Some evenings when Alya’s at her most resistant, bordering on irritable, Fitz walks around the house with her in his arms until she falls asleep. Jemma notices the way he walks and walks long after she’s drifted off, too, until eventually, reluctantly, transferring her delicately into her bed. Most nights, he walks straight to his daughter’s bedroom and fires up the light display so that they can stargaze together as they lie side-by-side, squeezed together under the duvet. She’ll always look for her namesake, the routine as well-learned by now as a nursery rhyme, and helped along by Fitz’s manipulation of scale – which he’d deemed a necessary sacrifice for the purpose of his daughter’s entertainment.
One day they’ll let her stay up late enough to study the night sky for real. For now, it’s just a detailed projection. It’s still Jemma’s favourite sound in the world: the two of them whispering about the maps of constellations above them like the whole universe is a secret between the two of them.
Tonight, she lets herself in on it, lifting the corner of the sheet to climb into the tiny bed with Fitz squeezed against the wall and Alya lying over the seam of their bodies. She doesn’t worry about how they’ll extricate themselves when she falls asleep, nor does she worry about what time it is, or the fact that Alya has a swimming lesson early in the morning. She lies back, her arm folded beneath her head as she stares up at the ceiling that glitters with stars as Fitz and Alya take turns to identify all of them.
“Will you show me where my beautiful, shining Alya is up there?” Jemma whispers to her little girl, whose hand immediately lifts to point to exactly the right star: Theta Serpentis A, right beside Theta Serpentis B and above C, the three bright points of the star system beaming back at them.
“They take 4,000 years to–what was it, Daddy?”
“To revolve around each other.” His finger gesticulates the motion.
“To revolve around each other,” she repeats, very seriously, turning her head to look at Jemma, who gives a solemn nod of understanding.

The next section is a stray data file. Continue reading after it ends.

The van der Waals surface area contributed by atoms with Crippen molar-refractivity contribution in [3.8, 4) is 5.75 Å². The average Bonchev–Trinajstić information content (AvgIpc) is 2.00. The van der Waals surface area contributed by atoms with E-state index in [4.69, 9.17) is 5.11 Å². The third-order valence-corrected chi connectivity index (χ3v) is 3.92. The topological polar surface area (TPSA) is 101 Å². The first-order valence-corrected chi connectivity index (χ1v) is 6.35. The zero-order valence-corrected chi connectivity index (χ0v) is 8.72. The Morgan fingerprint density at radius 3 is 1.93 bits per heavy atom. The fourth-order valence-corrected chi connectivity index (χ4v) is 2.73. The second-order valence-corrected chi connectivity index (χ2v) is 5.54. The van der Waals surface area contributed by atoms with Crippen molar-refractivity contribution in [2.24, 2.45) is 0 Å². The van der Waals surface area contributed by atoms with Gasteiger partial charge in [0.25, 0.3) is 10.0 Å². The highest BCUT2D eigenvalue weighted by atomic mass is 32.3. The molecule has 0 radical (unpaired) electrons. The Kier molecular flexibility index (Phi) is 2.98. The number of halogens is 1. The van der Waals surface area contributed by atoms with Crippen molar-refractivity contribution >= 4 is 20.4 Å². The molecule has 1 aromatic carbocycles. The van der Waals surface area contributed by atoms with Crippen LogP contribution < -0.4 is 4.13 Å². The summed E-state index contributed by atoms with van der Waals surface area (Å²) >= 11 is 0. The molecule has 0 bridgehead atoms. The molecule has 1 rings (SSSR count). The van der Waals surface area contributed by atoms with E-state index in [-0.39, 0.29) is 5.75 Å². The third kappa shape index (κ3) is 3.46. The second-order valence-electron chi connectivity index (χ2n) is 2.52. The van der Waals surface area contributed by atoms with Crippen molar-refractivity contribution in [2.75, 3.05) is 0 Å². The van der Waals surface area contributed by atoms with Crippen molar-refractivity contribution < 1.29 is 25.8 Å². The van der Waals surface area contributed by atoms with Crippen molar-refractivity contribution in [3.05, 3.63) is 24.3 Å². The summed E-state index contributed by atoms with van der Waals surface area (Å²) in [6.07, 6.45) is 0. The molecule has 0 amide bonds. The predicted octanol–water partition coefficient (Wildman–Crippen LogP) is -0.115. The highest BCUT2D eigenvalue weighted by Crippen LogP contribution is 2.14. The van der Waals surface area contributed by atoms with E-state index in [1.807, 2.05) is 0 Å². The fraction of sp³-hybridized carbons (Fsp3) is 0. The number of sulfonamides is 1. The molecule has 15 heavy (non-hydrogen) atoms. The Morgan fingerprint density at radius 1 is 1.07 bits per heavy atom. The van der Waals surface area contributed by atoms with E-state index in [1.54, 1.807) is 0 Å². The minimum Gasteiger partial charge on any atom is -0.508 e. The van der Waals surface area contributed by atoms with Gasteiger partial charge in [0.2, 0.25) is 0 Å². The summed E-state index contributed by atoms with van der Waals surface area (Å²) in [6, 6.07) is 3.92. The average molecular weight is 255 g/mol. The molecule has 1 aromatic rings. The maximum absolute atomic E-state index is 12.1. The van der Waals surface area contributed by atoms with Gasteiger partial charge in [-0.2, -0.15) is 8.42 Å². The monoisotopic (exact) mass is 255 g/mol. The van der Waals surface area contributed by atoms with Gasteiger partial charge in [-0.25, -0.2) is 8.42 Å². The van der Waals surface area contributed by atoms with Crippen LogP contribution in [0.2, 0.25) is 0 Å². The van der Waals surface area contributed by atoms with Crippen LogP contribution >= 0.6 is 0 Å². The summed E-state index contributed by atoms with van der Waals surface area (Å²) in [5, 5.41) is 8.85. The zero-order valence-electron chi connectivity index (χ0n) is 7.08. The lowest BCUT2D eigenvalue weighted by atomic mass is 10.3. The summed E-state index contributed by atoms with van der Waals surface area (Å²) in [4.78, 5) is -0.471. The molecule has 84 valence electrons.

“What was the other thing we learned?” Fitz prompts.
Alya turns to face him now, as if searching his expression for the right answer.
He helps her out: “The surface temperature…”
“It’s 8,000 kelvins! Which is a lot of kelvins, Mama.”
“It is a lot of kelvins, sweetie. You’ll have to tell me what those are,” Jemma replies, voice soft and gentle, coaxing her daughter to sleep while genuinely curious to see what she can remember.
Alya reaches across to pull Fitz’s sleeve. He whispers in ear, before she announces, “It’s an absolute” – Fitz whispers to her again – “thermodynamic” – and again – “temperature scale.”
Fitz then adds, “It’s named after a Glasgow University engineer and physicist.”
“Do you have anything named after you, Daddy?”
“You’re named after me,” he points out, poking her chest lightly with his finger. “That’s the only legacy I need, Monkey.”
Alya laughs it off. “No, I meant something better than that. Like a star like me, or a thermometer like kelvin.”
“You are” – he kisses her cheek, Alya pulling a face at the way his beard tickles against her skin – “the best thing on this whole entire planet. In the whole entire galaxy. My star.”
“What about Mama?” she points out, almost a challenge. Jemma laughs, raising her eyebrows at Fitz as if to echo her daughter’s question. She can’t pretend not to get a kick out of ganging up on him with her little assistant.
Fitz grins at Jemma and the look in his eyes sets off fireworks in her chest. “It’s a tie.”
“I can share,” their daughter declares proudly, before wrapping her arms around his neck and pulling him down into an uncomfortable hug. Jemma watches Fitz endure the discomfort, a grimace on his face where she can see it but Alya can’t, and a look exchanged between parents that says everything. Nevertheless, he lets her hold him tight as long as she wants until her grasp relaxes, Jemma’s gentle voice as she talks through each star above them steadily drawing her daughter to sleep.
Once Alya’s completely out, the gentle rhythm of soft breaths in lieu of snores signalling their exit, they kiss her on the forehead in turn and carefully clamber out from beneath her. It’s not the first time and, with a sting, Jemma desperately hopes it isn’t the last time either. There are still stars to learn about, whole constellations to study.
When they get into the hallway, after ever-so-slowly pulling Alya’s bedroom door shut, Jemma catches Fitz and pulls him back. Without warning, she’s kissing him, taking herself by surprise as much as him, and kissing him deeply and slowly. There’s a keen, imploring desperation buried in it, the fear of Alya’s childhood steadily slipping away like a passing season fresh in her mind and a need to take comfort in Fitz coming through with it. There’s also the fact that seeing the way he is with their daughter – patient, loving, silly – makes Jemma yearn for him more than ever.
There’s a second where he doesn’t respond, the unexpectedness prompting a moment of hesitation before his lips part for her, his tongue meeting hers. She feels his hand move to hold her face reverently, the other guiding slowly down her back and drawing her closer until their bodies are pressed flush together.